Forty years after SLAC National Accelerator Laboratory (SLAC) researchers first extracted hard X-rays from the program’s Stanford Positron Electron Asymmetric Ring (SPEAR) accelerator, the laboratory has continued to produce cutting-edge research in the field while inspiring similar efforts around the world.
Initially, X-ray research wasn’t a planned application for SPEAR. The storage ring, 230 meters in circumference, was instead designed to collide electrons and positrons for particle physics experiments. However, researchers quickly saw the potential of a byproduct of the machine that had little use in atom-smashing but turned out to be otherwise highly valuable — synchrotron radiation, which contains hard X-rays.
“When high energy electrons curve in a circular path bent by magnetic fields, they emit X-rays much like mud flying off a spinning tire,” explained Herman Winick, who led the technical design of the follow-on Stanford Synchrotron Radiation Project (SSRP).
In 1968, four years before SPEAR’s completion, SLAC Director Wolfgang Panofsky gave researcher William Spicer permission to put the accelerator’s X-rays to use. Spicer and three other researchers from Stanford — Sebastian Doniach, Ingolf Lindau, and Piero Pianetta — subsequently set up a pilot project that aimed to extract the X-rays without breaking the chamber’s vacuum and thus interfering with the electron-positron collisions.
“A lot of people didn’t believe it would work,” Doniach said. “But when we managed to get the X-rays out and start looking at what we could do with them, it was pretty spectacular.”
By revealing the structure and properties of materials from proteins to superconductors at a previously unthinkable level of detail, the project opened the door to further breakthroughs.
“When you increase the power of something a million times, you see things you couldn’t dream of seeing before that,” Doniach said.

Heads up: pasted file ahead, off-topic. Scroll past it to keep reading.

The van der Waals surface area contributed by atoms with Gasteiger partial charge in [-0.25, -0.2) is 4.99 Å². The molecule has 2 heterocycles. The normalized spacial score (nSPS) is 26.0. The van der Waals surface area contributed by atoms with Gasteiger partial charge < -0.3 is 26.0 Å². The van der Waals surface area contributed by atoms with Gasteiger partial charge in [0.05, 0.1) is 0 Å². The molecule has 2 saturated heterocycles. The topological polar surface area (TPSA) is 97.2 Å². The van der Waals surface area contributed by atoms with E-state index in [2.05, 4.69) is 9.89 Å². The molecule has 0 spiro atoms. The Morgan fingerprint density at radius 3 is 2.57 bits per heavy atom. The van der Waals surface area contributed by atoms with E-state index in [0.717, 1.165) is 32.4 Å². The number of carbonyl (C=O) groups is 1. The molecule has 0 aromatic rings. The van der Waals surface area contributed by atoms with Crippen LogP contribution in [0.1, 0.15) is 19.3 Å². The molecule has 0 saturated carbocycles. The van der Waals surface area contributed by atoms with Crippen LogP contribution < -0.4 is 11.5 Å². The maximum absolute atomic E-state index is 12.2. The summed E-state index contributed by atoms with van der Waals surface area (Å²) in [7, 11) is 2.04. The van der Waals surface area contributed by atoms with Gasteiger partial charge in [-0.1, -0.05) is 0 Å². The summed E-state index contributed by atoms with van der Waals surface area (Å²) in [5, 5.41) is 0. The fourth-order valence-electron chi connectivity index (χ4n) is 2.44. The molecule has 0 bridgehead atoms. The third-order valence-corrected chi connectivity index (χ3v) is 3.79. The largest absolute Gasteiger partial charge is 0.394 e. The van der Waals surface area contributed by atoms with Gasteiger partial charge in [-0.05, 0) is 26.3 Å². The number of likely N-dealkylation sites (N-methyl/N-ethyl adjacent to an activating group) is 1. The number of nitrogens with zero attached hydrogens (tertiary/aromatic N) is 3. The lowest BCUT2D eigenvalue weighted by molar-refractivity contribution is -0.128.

Spicer and Doniach founded SSRP by the end of 1973, backed by an initial $1.2 million from the National Science Foundation. Winick called the project a “very small, parasitic operation” at its inception and emphasized its growth over time.
“[A project] that started with a few people, one beam line and [a] few stations has now grown to a fully dedicated operation,” Winick said.
The Stanford Synchrotron Radiation Lightsource, an evolution of SSRP, gained exclusive usage of SPEAR in 1990. In 2003, the original accelerator was replaced by SPEAR3, which generates even more intense X-rays through a new ring of magnets and which has the ability to host researchers at 30 stations.
That capacity has consistently met with robust demand, with thousands of scientists submitting proposals for SPEAR3’s usage each year; in 2012, roughly 1,600 groups conducted experiments at SSRL. Over its lifetime, SSRL has facilitated research on subjects ranging from the development of HIV medications to the design of new solar cells.
Even as SPEAR3 continues to improve its capabilities, however, SLAC’s new Linac Coherent Light Source (LCLS) offers the opportunity for even greater breakthroughs, with the world’s first hard X-ray free-electron laser generating rays one billion times brighter than those of synchrotron machines.
Pianetta, SSRL’s current director, said that long-term plans include potentially turning SLAC’s much larger PEP storage ring into a synchrotron light source.
“At SLAC we’re always trying to think of something new,” he said.